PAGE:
Peña Pushing Forward with Production Line, New Projects

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Enrique Peña is preparing his next batch of knife releases. Based in Laredo, Texas, Peña has lined up another X Series model and is trying to get a production slipjoint out into the world.

Peña kicked off the X Series with his Lanny’s Clip flipper knife. He says the next custom Peña creation to make the transition to production will be his Diesel model. The Diesel is a stout knife with a bulbous, slightly recurved blade, and its bolstered handle reflects Peña’s penchant for popping traditional elements into modern designs. He says the Reate-produced X Series Diesel will come in both thumbstud and flipper variations.

While he has made quite a few modern knives, Peña’s signature work are his traditional knives. These blades borrow modern knife elements like stainless steel and titanium, and pair them with slipjoint construction and twists on time-honored patterns. Peña reveals that his signature look originated when he took his first crack at making tactical knives. “I didn’t know how to transition from the traditional to the tactical, so I started by playing around with screw construction and modern materials,” he explains.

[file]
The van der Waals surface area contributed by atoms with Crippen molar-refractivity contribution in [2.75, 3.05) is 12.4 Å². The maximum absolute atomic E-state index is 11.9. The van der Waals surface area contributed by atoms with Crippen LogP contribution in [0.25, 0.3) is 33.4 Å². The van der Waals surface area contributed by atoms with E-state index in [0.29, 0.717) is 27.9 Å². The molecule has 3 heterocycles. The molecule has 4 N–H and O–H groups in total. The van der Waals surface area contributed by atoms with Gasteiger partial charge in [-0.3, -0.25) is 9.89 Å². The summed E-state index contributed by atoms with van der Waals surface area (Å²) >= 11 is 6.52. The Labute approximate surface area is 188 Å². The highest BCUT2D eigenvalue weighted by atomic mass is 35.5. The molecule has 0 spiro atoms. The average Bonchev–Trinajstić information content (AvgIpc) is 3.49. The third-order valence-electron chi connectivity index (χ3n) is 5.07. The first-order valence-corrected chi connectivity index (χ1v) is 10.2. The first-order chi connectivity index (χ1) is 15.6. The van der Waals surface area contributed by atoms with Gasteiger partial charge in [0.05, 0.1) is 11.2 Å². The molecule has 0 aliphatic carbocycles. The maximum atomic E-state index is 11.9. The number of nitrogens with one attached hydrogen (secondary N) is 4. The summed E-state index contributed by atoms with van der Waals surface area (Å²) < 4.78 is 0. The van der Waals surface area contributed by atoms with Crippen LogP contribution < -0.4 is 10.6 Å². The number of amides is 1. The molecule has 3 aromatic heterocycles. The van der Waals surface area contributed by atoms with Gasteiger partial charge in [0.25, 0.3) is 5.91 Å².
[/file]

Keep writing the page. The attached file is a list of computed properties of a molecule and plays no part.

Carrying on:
One thing many Peña fans must’ve thought when the X Series first debuted was, “Where is the production slipjoint?” It occured to Peña too; in June he showed a drawing of a brand new slipjoint pattern, specifically intended for production. He hopes to make it a reality eventually. Another less characteristic project is also in the works: a Peña Knives balisong. “I’ve already got some parts cut out,” Peña confirms. “I’ll start simple, but I’d like to make them with a traditional flair.” He envisions balis outfitted with his signature jigged titanium handles and blade shapes inspired from the traditional greats.

Peña Knives Production Slipjoint Design

Peña Knives Production Slipjoint Design

Peña started making knives full-time in 2008, although he made his first blades on a stone grinder when he was just 13. Today, he remains focused on custom work, but says that he wants to push the production side of things to the point where it remains a consistent element of his catalog. “It would be nice to do something two to three times a year depending on how the market takes it and always have something lined up.”


Knife featured in image: Pena Knives Zulu

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